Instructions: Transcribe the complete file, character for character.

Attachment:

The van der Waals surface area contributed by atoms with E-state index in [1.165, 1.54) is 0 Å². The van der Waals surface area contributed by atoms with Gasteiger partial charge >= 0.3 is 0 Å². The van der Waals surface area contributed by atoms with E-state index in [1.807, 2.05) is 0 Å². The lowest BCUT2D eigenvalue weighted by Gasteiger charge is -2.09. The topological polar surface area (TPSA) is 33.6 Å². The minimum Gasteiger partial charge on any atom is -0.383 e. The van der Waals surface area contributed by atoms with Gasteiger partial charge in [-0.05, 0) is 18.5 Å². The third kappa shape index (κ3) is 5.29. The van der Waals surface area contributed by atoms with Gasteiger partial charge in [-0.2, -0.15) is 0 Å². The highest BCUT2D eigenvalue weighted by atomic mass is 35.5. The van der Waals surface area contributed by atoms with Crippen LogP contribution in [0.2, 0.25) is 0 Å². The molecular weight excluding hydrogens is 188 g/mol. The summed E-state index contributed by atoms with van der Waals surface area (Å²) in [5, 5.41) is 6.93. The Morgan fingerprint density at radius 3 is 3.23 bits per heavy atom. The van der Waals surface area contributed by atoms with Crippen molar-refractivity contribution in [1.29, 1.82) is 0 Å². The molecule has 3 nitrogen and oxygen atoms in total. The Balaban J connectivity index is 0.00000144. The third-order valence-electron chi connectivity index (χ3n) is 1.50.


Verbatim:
The van der Waals surface area contributed by atoms with E-state index in [1.165, 1.54) is 0 Å². The van der Waals surface area contributed by atoms with Gasteiger partial charge >= 0.3 is 0 Å². The van der Waals surface area contributed by atoms with E-state index in [1.807, 2.05) is 0 Å². The lowest BCUT2D eigenvalue weighted by Gasteiger charge is -2.09. The topological polar surface area (TPSA) is 33.6 Å². The minimum Gasteiger partial charge on any atom is -0.383 e. The van der Waals surface area contributed by atoms with Gasteiger partial charge in [-0.05, 0) is 18.5 Å². The third kappa shape index (κ3) is 5.29. The van der Waals surface area contributed by atoms with Gasteiger partial charge in [-0.2, -0.15) is 0 Å². The highest BCUT2D eigenvalue weighted by atomic mass is 35.5. The van der Waals surface area contributed by atoms with Crippen LogP contribution in [0.2, 0.25) is 0 Å². The molecular weight excluding hydrogens is 188 g/mol. The summed E-state index contributed by atoms with van der Waals surface area (Å²) in [5, 5.41) is 6.93. The Morgan fingerprint density at radius 3 is 3.23 bits per heavy atom. The van der Waals surface area contributed by atoms with Crippen molar-refractivity contribution in [1.29, 1.82) is 0 Å². The molecule has 3 nitrogen and oxygen atoms in total. The Balaban J connectivity index is 0.00000144. The third-order valence-electron chi connectivity index (χ3n) is 1.50.